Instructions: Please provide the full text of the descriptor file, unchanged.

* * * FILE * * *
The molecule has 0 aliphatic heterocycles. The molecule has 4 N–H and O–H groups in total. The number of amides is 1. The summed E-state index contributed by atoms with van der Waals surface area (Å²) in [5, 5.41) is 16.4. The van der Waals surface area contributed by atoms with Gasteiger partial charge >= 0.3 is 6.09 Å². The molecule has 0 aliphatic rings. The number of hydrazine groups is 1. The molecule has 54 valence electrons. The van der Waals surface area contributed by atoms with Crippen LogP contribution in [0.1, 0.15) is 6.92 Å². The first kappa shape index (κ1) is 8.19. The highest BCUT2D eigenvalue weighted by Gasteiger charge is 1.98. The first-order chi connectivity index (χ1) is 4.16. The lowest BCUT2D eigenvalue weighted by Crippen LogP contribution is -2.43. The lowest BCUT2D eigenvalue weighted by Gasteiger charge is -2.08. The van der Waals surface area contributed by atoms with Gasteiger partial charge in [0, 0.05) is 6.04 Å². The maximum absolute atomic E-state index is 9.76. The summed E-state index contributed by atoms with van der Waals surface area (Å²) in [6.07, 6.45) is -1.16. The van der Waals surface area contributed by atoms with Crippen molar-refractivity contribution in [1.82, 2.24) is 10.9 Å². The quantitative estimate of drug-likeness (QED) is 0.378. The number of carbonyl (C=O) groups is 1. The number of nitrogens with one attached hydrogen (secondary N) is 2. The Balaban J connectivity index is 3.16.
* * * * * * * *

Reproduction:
The molecule has 0 aliphatic heterocycles. The molecule has 4 N–H and O–H groups in total. The number of amides is 1. The summed E-state index contributed by atoms with van der Waals surface area (Å²) in [5, 5.41) is 16.4. The van der Waals surface area contributed by atoms with Gasteiger partial charge >= 0.3 is 6.09 Å². The molecule has 0 aliphatic rings. The number of hydrazine groups is 1. The molecule has 54 valence electrons. The van der Waals surface area contributed by atoms with Crippen LogP contribution in [0.1, 0.15) is 6.92 Å². The first kappa shape index (κ1) is 8.19. The highest BCUT2D eigenvalue weighted by Gasteiger charge is 1.98. The first-order chi connectivity index (χ1) is 4.16. The lowest BCUT2D eigenvalue weighted by Crippen LogP contribution is -2.43. The lowest BCUT2D eigenvalue weighted by Gasteiger charge is -2.08. The van der Waals surface area contributed by atoms with Gasteiger partial charge in [0, 0.05) is 6.04 Å². The maximum absolute atomic E-state index is 9.76. The summed E-state index contributed by atoms with van der Waals surface area (Å²) in [6.07, 6.45) is -1.16. The van der Waals surface area contributed by atoms with Crippen molar-refractivity contribution in [1.82, 2.24) is 10.9 Å². The quantitative estimate of drug-likeness (QED) is 0.378. The number of carbonyl (C=O) groups is 1. The number of nitrogens with one attached hydrogen (secondary N) is 2. The Balaban J connectivity index is 3.16.